Monday, November 06, 2006

Congress Follows Executive Branch Like A Flock Of Sheep

Howard Zinn:
We are not a democracy in foreign policy

By Penelope Bowler
Contributing Writer
The South End

Wayne State University

Nov. 6, 2006

Howard Zinn told an audience that the state of our nation lies somewhere between democracy and totalitarianism.

Beginning with the civil rights movement and the anti-war movement of the 1960s, Zinn has been a tireless activist as well as a voice of dissent for over 40 years. Last night at Cobo Hall, the Cranbrook Peace Foundation honored the historian, author and lifelong peace activist.

Zinn, the author of the classic best-selling book “A People’s History of the United States, 1492 - Present,” along with other important works on history and U.S. policy, lectured and answered questions. Zinn began his career as a professor at Spellman University in the early ‘60s where he became involved with SNCC, the Student Nonviolent Coordinating Committee (SNCC).

Zinn began his lecture with an anecdote about meeting current Michigan House Representative John Conyers for the first time in Selma, Ala., in 1963. Conyers was introduced to Zinn as a young lawyer from Michigan. Zinn was there with SNCC, it was Freedom Day and black people were arriving at the county seat to try to register to vote, where they faced long lines of police cars, the deputy sheriff and his men.

“It was like a war was taking place on this street in front of the county courthouse, as if there was an enemy there. And the enemy [was] old black ladies and women carrying their kids and young men, people who wanted to vote — they were the enemy. And there was the Army brought out to intimidate them and to arrest some of them and beat some of them and cattle prod some of them and John Conyers was there that day and that was the first time I met him,” Zinn said. He called it, “a day to remember, a day of courage and commitment.”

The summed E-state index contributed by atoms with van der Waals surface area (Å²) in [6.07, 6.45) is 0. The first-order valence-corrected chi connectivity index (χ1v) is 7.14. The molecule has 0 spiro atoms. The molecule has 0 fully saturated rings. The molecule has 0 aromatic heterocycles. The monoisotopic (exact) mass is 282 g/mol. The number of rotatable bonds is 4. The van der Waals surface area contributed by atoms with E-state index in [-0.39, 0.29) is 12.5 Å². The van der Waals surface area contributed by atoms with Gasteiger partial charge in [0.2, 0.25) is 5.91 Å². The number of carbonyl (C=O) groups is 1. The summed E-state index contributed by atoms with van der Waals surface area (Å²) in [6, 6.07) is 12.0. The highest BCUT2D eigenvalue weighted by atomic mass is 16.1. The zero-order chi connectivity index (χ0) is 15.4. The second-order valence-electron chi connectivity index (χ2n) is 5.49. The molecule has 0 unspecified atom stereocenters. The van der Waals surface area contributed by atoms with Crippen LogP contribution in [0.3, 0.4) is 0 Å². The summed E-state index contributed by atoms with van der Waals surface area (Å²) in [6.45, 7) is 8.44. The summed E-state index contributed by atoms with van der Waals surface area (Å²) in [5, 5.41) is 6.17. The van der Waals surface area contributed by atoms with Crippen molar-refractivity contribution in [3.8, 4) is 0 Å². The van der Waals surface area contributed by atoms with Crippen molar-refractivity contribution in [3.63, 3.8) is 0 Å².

The topics discussed ranged from our history of “violent expansion and history of ethnic cleansing,” the media’s apparent lack of fact-checking, to the Bush administration’s “war crimes.” Citing Colin Powell’s WMDs speech to the United Nations before the beginning of the war in Iraq, Zinn called it “probably the longest list of falsehoods ever spoken to the U.N.”

Zinn talked about the “complicated spectrum of political ideology” saying that “there is totalitarianism on one end and there is democracy on the other end but we (the U.S.) are not on that end. We are somewhere in between, because we cannot call ourselves a democracy in so many ways, we can (call ourselves a democracy) in many ways. Yes, we do have a Constitution, and we do have a Bill of Rights and we do vote but, there are too many ways in which we fall short. And one of those, simply, (is) that in matters of foreign policy, we are not a democratic country, in matters of going to war, there is no democracy there. The president decides on war. The president and a small group of people around him decide on war. The people don’t have any say in it.”

Zinn proceeded to discuss the system of checks and balances and how we all learned about the branches of government in our junior high classes in a way as to make it seem like a quaint idea from a children’s book — something that is nice in theory but in reality is actually more like a fairy tale.

In Zinn’s view, Congress has almost never exercised its role in government to check the executive branch, citing history as far back as the Mexican War of 1846, saying that every time a president has wanted to go to war “Congress has followed like a flock of sheep. This is not what James Madison had in mind.”

The burden lies with the Supreme Court to interpret what is Constitutional, and the Constitution requires that “war be declared by Congress.” Zinn noted, “Every war since World War II has been unconstitutional … democracy doesn’t always work out through practice the way it looks on paper or in the Constitution.”


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